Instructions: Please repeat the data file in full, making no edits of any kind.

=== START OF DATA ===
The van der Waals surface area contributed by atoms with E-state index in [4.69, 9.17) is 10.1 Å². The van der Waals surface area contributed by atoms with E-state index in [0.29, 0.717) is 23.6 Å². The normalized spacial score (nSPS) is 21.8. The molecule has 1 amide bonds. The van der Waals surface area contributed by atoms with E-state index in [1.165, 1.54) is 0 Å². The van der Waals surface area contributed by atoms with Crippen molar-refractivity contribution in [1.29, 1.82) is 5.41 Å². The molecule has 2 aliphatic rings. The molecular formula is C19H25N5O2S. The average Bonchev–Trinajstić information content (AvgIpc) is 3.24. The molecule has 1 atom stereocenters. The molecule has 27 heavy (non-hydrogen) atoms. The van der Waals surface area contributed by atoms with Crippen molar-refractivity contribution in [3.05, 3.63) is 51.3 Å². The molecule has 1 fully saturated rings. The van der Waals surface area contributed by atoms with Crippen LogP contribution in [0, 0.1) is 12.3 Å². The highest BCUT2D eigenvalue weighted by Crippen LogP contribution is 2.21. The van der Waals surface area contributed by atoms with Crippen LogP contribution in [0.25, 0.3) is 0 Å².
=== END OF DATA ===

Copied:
The van der Waals surface area contributed by atoms with E-state index in [4.69, 9.17) is 10.1 Å². The van der Waals surface area contributed by atoms with E-state index in [0.29, 0.717) is 23.6 Å². The normalized spacial score (nSPS) is 21.8. The molecule has 1 amide bonds. The van der Waals surface area contributed by atoms with E-state index in [1.165, 1.54) is 0 Å². The van der Waals surface area contributed by atoms with Crippen molar-refractivity contribution in [1.29, 1.82) is 5.41 Å². The molecule has 2 aliphatic rings. The molecular formula is C19H25N5O2S. The average Bonchev–Trinajstić information content (AvgIpc) is 3.24. The molecule has 1 atom stereocenters. The molecule has 27 heavy (non-hydrogen) atoms. The van der Waals surface area contributed by atoms with Crippen molar-refractivity contribution in [3.05, 3.63) is 51.3 Å². The molecule has 1 fully saturated rings. The van der Waals surface area contributed by atoms with Crippen LogP contribution in [0, 0.1) is 12.3 Å². The highest BCUT2D eigenvalue weighted by Crippen LogP contribution is 2.21. The van der Waals surface area contributed by atoms with Crippen LogP contribution in [0.25, 0.3) is 0 Å².